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"A Look Inside The Writer's Brain"

Readers have asked how to tell which of my writings are true.

TRUTH: All stories about Misty, me, our family, and the characters in our life, 
are factual. Looking back it's pretty bizarre, but I've never made up anything about us.

(Here's something I've never written about: Misty was an abused child. Under age, 
she ran away and got married to escape from home. The groom turned out to be a violent 
and dangerous character, and the abuse continued. She finally got away from him, but not 
without him burning her car and belongings. After Misty and I had been together a couple 
of years, we read in The Miami Herald that he had been found murdered in an unrented room 
at the Voyager Motel, on US 1, in North Miami Beach. He had been shot to death, and was 
still clutching handfuls of rare coins. It's a mystery, but something like that was bound 
to happen to him.)

FICTION: I've written maybe half a dozen stories of the "Twilight Zone" genre:

  • The painting of the train moving through the desert, and the old couple who, when they die, ride away in the train, leaving empty tracks in the picture.
  • The homeless wino who dials the phone number of his long deceased grandmother, and she answers.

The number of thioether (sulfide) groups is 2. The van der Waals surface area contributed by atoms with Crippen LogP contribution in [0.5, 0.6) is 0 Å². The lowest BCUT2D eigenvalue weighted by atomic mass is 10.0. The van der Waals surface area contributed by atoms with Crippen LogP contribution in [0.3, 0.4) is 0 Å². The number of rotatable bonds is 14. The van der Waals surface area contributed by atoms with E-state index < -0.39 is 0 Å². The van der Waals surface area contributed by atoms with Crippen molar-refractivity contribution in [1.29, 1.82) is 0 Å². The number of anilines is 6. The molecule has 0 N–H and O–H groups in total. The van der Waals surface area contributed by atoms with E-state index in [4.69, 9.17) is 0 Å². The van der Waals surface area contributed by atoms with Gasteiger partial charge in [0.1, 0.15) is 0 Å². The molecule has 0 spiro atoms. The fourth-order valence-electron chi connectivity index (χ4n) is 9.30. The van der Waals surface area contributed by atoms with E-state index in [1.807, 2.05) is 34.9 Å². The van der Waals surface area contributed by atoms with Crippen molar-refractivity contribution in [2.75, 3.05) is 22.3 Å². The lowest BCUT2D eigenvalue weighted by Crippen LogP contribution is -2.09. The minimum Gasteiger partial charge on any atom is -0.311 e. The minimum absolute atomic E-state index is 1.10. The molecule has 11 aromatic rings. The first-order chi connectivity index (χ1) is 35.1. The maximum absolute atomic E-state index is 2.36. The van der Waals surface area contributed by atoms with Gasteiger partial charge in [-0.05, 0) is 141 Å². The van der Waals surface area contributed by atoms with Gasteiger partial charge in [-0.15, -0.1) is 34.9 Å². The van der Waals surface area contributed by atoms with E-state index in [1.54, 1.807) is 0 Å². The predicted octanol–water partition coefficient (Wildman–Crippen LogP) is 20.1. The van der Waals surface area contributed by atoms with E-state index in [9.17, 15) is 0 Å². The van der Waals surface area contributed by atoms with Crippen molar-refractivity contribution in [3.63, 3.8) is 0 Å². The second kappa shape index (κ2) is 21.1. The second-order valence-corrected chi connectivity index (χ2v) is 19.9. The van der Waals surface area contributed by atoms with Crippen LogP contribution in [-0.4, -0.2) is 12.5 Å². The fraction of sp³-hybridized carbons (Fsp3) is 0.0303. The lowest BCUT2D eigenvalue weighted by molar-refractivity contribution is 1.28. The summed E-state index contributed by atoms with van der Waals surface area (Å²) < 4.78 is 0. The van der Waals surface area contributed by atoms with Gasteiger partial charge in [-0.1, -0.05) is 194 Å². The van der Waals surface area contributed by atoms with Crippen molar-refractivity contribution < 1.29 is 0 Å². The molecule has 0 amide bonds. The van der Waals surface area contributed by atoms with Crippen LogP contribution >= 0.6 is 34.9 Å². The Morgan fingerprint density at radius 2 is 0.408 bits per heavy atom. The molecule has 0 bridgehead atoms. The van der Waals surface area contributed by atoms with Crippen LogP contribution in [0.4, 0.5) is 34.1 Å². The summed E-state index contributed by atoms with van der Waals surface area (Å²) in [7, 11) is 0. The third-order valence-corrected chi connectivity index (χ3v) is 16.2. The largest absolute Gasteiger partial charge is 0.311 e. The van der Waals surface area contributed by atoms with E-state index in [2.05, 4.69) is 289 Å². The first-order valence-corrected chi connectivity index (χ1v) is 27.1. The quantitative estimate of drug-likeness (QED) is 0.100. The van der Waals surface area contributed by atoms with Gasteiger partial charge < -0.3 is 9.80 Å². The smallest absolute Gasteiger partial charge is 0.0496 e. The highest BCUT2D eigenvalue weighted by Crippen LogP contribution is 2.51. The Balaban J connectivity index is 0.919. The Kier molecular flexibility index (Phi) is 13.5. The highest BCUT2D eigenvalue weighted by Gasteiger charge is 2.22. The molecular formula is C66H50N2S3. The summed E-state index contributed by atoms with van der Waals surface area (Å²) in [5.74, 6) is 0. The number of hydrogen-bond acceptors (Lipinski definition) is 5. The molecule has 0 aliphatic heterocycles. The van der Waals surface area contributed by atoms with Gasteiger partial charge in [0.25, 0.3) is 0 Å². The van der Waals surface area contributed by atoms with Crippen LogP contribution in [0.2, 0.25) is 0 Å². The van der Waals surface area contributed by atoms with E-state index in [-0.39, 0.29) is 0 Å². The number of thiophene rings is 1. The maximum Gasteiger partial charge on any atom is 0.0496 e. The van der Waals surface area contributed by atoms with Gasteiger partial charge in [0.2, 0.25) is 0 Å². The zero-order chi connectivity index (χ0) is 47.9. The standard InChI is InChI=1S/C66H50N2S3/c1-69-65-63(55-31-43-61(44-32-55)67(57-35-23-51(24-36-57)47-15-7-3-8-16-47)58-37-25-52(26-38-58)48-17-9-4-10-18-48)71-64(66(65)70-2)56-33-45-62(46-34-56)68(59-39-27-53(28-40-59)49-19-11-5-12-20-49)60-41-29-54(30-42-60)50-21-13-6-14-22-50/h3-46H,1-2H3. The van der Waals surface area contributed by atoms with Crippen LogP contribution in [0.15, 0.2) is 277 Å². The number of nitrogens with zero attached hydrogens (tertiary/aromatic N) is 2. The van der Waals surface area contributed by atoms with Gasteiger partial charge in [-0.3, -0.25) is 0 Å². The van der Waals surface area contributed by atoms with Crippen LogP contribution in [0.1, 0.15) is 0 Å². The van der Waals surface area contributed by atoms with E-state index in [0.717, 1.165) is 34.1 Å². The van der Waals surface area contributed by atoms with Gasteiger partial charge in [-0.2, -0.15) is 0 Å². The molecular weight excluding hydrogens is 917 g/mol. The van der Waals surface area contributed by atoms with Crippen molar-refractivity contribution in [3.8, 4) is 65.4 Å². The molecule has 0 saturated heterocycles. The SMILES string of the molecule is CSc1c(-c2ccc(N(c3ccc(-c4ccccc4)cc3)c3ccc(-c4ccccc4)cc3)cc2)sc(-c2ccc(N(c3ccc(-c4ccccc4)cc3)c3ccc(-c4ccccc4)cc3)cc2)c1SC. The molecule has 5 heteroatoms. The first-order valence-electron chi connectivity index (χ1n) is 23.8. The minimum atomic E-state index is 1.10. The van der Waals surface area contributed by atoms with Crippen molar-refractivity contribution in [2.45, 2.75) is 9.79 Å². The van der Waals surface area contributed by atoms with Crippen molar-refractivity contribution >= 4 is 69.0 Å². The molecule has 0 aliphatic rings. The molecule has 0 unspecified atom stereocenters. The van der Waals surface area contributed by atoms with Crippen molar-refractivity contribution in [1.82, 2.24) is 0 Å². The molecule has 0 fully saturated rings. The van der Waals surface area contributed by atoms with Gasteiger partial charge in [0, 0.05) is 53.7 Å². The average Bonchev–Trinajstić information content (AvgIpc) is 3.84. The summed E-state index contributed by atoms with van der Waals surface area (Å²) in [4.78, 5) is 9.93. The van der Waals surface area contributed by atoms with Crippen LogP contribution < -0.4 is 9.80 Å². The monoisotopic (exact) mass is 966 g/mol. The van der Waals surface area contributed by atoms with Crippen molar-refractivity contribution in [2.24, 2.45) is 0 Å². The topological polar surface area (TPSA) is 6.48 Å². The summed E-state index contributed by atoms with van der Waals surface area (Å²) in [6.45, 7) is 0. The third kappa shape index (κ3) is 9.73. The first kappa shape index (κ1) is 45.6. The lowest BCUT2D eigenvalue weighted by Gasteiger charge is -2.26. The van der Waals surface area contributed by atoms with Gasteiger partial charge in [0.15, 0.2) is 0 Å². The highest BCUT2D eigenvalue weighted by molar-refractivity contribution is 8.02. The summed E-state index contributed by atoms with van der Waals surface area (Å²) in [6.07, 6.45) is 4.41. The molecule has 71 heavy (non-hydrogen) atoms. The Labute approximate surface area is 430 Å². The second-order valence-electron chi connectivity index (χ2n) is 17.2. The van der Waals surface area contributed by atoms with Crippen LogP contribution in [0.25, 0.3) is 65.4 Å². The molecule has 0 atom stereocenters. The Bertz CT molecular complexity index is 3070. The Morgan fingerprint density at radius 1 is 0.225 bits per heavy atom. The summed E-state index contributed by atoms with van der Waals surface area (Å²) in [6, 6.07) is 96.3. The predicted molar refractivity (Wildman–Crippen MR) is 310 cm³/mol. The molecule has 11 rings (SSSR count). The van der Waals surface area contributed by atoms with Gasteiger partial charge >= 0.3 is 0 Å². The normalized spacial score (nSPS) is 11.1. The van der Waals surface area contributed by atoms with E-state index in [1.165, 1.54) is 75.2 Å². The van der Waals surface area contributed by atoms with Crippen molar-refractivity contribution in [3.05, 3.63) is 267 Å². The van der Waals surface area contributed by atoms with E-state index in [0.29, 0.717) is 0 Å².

• The man who escapes his nagging wife by stepping through a mirror, and going out the mirror room door into another world.
  • I wrote a song, "The Clock Of St. James", that has a murderer throw his victim from a bridge in an old dark city, and then he thinks the St. James steeple clock is an accusing eye. He runs through dim streets and alleys, but can't get away from it.
I like that kind of stuff, but none of it is true... as far as I know. Certain elements come from my experience. Misty and I owned the train picture. I still remember my grandmother's phone number, the one the wino dialed. I've always been fascinated by mirrors. I once designed a stage set where a statue of Hank Williams came to life and sang. It was done with mirrors. The Clock of St. James was actually the tower clock in the old Nashville railroad station. These stories are never about us. File them under "Fiction". FUNNY STUFF: Funny stories about Misty and me are true. The really weird ones are not. For instance:
  • The ballerina forced to dance "Swan Lake" and play the trombone at the same time.
  • Sam, the piano player from "Casablanca", in later years tries to keep up with the trends, and finally drops dead on his new digital bass pedals after singing "As Time Goes By" like Shania Twain.
These are pure flights of fancy. Sometimes they have a moral, or irony to make a point, but are mostly just to make us laugh. They are not true. To wrap up: All my stories are true, except the weird humor and fantasy pieces about obviously fictitious characters. I hope you feel better. I do. Copyright May 5, 2001 by Jack Blanchard. All rights reserved.

 

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